Pratap Bhanu Mehta on state censorship in India

Pratap Bhanu Mehta’s brilliant article brings out the troubling state of our country today.

Everyone utters the platitude that they respect freedom, but they then use the qualifier that no freedom is absolute in the most mendacious way.

In fact, the claim made by politicians that this kind of content (i.e. Twitter, Orkut, Facebook) will lead to violence is insulting doubly over. First, it is just a plain lie to justify censorship. Second, what is offensive is that politicians continue to treat Indian citizens as if we were colonial subjects. They infantilise us. They say to us, “you are unable to control your passions, so we have to protect you by censoring”. The truth is the opposite: they want to construct our passions in such a way that they can use that as a pretext to censor.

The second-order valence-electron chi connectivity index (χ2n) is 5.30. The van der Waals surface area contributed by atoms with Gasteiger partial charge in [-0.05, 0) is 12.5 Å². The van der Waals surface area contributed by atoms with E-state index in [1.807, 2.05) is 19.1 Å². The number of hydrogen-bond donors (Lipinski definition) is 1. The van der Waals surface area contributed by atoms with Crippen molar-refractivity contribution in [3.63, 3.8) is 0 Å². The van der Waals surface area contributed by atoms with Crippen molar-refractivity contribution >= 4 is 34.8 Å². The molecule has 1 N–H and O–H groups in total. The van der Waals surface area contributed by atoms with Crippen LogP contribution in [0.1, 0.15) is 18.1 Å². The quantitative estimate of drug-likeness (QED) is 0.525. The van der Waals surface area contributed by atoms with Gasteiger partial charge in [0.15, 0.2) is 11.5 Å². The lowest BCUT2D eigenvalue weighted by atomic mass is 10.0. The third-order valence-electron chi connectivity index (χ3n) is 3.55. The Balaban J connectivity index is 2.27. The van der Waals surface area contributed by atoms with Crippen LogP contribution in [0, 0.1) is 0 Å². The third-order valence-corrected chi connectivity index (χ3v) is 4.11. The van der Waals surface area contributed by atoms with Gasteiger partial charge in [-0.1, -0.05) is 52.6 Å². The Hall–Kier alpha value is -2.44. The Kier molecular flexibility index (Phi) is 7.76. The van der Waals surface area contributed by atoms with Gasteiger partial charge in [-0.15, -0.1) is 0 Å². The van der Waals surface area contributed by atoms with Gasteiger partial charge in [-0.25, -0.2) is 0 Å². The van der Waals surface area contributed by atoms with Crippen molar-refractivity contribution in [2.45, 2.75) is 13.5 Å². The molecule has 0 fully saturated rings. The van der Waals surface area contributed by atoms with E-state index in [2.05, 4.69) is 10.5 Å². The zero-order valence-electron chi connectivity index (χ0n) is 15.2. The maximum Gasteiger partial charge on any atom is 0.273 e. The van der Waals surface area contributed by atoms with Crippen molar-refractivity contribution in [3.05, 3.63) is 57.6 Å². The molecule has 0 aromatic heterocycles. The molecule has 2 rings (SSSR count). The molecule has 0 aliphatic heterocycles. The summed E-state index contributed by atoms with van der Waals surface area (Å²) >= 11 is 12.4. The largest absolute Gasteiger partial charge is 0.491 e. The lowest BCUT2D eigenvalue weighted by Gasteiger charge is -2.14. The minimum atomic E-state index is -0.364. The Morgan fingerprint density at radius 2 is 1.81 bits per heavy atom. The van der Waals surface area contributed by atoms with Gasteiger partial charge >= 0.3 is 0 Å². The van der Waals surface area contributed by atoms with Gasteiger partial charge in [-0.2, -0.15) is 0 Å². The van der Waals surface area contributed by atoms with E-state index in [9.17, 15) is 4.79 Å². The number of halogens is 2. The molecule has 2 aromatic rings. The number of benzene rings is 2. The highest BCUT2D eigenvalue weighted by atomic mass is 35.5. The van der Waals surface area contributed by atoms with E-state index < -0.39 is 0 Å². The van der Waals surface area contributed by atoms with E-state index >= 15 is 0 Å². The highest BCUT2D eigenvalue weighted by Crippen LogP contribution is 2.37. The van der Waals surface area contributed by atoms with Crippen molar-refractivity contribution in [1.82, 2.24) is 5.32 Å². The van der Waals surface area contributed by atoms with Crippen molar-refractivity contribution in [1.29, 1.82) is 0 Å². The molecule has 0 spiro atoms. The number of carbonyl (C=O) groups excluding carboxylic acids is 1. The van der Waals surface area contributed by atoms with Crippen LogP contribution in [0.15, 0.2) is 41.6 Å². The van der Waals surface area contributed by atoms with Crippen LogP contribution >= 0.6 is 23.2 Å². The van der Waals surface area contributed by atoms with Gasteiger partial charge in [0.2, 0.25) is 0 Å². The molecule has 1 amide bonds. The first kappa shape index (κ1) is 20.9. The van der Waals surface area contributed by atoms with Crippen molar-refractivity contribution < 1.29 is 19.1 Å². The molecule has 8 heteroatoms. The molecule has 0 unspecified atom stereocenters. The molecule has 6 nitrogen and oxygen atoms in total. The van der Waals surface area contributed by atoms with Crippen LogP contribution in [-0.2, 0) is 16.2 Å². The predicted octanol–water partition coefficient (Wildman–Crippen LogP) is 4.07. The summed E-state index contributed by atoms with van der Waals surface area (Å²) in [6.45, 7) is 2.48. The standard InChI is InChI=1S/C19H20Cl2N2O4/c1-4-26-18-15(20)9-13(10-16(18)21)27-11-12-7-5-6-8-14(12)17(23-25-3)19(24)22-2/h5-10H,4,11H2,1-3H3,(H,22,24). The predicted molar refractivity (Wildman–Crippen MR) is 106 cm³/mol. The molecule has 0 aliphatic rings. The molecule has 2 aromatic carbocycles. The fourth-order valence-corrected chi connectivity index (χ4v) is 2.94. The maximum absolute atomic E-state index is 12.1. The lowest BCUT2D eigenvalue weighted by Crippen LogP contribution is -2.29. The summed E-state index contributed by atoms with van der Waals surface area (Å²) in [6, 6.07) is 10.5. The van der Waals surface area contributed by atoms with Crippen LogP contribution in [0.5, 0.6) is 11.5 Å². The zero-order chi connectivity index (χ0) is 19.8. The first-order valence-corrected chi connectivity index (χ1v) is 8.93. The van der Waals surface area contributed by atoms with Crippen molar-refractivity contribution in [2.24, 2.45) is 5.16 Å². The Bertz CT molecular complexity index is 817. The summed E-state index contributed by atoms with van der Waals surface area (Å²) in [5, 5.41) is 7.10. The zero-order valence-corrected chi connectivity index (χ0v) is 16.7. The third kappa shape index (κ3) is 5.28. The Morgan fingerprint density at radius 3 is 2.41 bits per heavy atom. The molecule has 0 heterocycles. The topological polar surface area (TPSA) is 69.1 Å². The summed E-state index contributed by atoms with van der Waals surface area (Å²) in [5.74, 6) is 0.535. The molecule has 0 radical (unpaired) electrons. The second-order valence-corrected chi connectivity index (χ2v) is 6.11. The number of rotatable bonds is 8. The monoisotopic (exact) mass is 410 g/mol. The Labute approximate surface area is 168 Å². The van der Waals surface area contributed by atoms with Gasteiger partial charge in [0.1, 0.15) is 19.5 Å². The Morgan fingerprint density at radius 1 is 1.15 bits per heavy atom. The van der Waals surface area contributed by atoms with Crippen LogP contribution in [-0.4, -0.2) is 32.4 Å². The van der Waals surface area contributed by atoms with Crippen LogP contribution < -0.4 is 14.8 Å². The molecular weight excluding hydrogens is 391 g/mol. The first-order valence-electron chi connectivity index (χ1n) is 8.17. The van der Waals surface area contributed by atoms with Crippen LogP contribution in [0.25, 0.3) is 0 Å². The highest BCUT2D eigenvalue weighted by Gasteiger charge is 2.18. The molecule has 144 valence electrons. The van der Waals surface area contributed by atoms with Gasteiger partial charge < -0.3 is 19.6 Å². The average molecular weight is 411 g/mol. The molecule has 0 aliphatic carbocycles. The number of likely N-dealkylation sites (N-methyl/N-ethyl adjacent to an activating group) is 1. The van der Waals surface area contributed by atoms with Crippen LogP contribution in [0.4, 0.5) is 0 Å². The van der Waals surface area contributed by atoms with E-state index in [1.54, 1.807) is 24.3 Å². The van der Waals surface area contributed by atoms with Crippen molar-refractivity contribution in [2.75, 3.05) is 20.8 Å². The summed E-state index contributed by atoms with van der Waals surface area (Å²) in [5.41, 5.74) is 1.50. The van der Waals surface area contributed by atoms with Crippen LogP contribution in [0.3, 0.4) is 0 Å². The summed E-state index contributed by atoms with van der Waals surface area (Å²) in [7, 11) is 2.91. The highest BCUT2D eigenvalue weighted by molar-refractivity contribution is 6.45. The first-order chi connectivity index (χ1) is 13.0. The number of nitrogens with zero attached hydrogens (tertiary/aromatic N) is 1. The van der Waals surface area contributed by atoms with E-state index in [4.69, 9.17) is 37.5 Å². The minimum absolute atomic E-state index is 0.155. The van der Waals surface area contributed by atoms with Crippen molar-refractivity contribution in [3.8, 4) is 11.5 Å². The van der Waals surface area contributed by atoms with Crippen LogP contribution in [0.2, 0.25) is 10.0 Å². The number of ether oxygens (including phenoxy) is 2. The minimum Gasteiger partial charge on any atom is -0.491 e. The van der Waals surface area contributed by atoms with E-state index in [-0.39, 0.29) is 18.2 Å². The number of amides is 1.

Holding them (i.e. social networking sites) pre-emptively responsible for offensive speech is like requiring a profit-making road operator liable for every crime committed on the road because they did not pre-screen every car and driver and let potential murderers drive. But the issue is not technology. Given the Indian state’s record, it is but natural that any whiff of regulatory control is seen as threatening. A measure of this is the fact that a platitude like “no freedom is absolute” sounds more like a threat when the state utters it.

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